9. Here’s the confusion factor.  When you look at a fiscal year payroll summary, you discover that the number of separate entries in the listing is substantially larger than the number of unique individuals on the payroll.  For example, the FY 09 summary contains 638 entries, but 510 unique individuals, with a salary total of $20,531,342.  The FY 10 summary contains 604 entries, but 481 unique individuals, with a total payroll of $21,122,405.  The FY 11 summary has 575 entries, and 478 unique individuals, for a total payroll of $21,398,876.  These figures imply that 32 individuals left the system in two years, while the payroll increased by  $867,534.
  10. The confusion arises because there are a significant number of what appear to be stipend positions, meaning a supplemental payment for coaching, ‘co-curriculum,’ and other roles.  We found individuals appearing as many as 5 times on the payroll summary, meaning they are paid for 5 separate functions.  When we take these duplicate pay entries out of the mix, we arrive at the ‘unique individuals’ totals in the previous paragraph as compared to the higher ‘entries’ total.
  11. The question immediately arises just what School officials mean when they say “90 (or 102) positions” have been eliminated; it certainly doesn’t appear to us that anywhere near that number of persons have been eliminated from staff, though we can’t speak to what might have happened to the payroll in the current school year.  And we’re pretty confident we couldn’t get the detailed listings like we have for the past three years no matter how hard we tried.
  12. We expect school officials will list these ‘position cuts’ among others, in their total of 102:
    • FY 10: 1 Secretary, 1 Ed Tech, 11 teachers, and 18 ‘noon aides.’  (note: there are no listings in the payroll summary for ‘noon-aides;’ presumably they show as something else)
    • FY 11: 18 resource assistants (Ed Techs?), 6 teachers, and 1 Secretary
    • FY 12: 4 Secretaries, 4 Ed Techs, 22 teachers, and 2 guidance counselors.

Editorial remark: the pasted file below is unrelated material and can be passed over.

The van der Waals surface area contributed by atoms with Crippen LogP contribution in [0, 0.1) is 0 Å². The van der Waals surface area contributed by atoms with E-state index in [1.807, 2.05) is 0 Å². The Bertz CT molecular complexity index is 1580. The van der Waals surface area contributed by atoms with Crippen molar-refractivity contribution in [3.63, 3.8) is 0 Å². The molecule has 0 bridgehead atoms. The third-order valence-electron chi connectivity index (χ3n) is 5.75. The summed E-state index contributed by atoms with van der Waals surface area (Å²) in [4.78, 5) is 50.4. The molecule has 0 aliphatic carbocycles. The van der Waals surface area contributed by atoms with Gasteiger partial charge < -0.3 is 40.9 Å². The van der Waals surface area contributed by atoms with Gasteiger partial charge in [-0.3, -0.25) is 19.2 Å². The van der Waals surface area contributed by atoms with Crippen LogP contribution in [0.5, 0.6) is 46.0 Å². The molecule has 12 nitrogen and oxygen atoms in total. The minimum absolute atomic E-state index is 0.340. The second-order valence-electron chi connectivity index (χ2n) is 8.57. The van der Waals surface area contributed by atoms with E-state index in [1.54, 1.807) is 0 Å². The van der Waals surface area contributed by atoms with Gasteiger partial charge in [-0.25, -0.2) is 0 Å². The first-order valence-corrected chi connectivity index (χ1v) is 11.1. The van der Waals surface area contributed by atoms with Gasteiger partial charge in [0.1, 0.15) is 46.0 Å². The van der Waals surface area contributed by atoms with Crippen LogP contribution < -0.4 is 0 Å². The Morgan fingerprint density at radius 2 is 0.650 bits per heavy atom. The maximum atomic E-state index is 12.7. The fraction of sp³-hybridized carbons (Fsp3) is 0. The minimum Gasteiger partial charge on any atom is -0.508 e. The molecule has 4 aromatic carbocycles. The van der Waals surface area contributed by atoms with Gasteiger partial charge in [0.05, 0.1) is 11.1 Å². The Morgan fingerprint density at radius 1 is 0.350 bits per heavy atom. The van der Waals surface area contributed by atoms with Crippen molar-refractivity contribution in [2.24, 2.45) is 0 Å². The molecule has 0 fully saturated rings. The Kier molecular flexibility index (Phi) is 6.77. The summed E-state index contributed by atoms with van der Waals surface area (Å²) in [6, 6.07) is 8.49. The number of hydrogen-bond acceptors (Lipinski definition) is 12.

13. If you look at our provided spread sheet, you’ll note we have listed the key job titles listed in the payroll summaries for FY 09, FY 10, and FY 11 (the last full school year); they are in the lower right hand corner of the spread sheet. Note the following:
    • Comparing FY 10 to FY 09, you see no change in the number of admin staff, 5 fewer Ed Techs, 8 fewer teachers, 1 more guidance counselor,  and 3 more literacy staff.
    • Comparing FY 11 to FY 10, you will see no change in admin staff, 7 more teachers, 5 fewer Ed Techs, and one more literacy staff.
  14. Hopefully you can appreciate our confusion when we compare these numbers in the reports from the DOE to those provided locally by the School Department.  And surely there is an explanation for it.  Again, we don’t have reported data for the current school year, and so we can’t comment on it. As a minimum, we caution you not to equate the term ‘position’ with an individual employee.  We also remind you that with two fewer schools in the system and a loss of more than 700 students (23%) in the last four years, we should expect significant declines in staff.  Not to mention consolidating each grade in only one school.
  15. We remain resolute in our conviction that the loss of Durham tuition students and military dependent students represent a fiscal windfall, since neither was paying their average cost in full, and the latter, in particular, weren’t even coming close to actual costs. 
  16. The fact remains that whether you use budget requests, actual expenditures, or the ‘all-in’ figures, cost per student has grown beyond reason in recent years.  Since FY 05, at the budget level, costs per student have grown by $5,329 per year for the current year, as stated in The Forecaster article.  At the ‘actuals’ level, between FY 05 and last year (FY 11), it increased by $3,918 per year.  And at the ‘all-in’ level, between FY 05 and FY 11, it increased by $4,316 per year.  Is it too much to ask what we’re getting for that sizable increase in “tuition?”
  17. For example, had student cost per year increased by 5% a year since FY 04, the budget (imaginary figure though it may be) this school year would be in the range of $29,000,000 instead of $33,301,672. 

Is it too much to expect our School enterprise to be managed in a way that limits annual increases in per student costs to 5%?

Obviously it is.  Since we can’t do that, is it too much to expect that we see substantial annual performance gains at every level for all the funding expended in the name of ‘educational excellence?’

You can ask that one of the School Department yourself.  We’ve already got enough cream pies (or worse) aimed in our general direction.  It’s time you ‘take one for the team.’

Once again, here’s that uploaded spread sheet, and we’ll see what we can do to make it more ‘user friendly,’ which we have now done!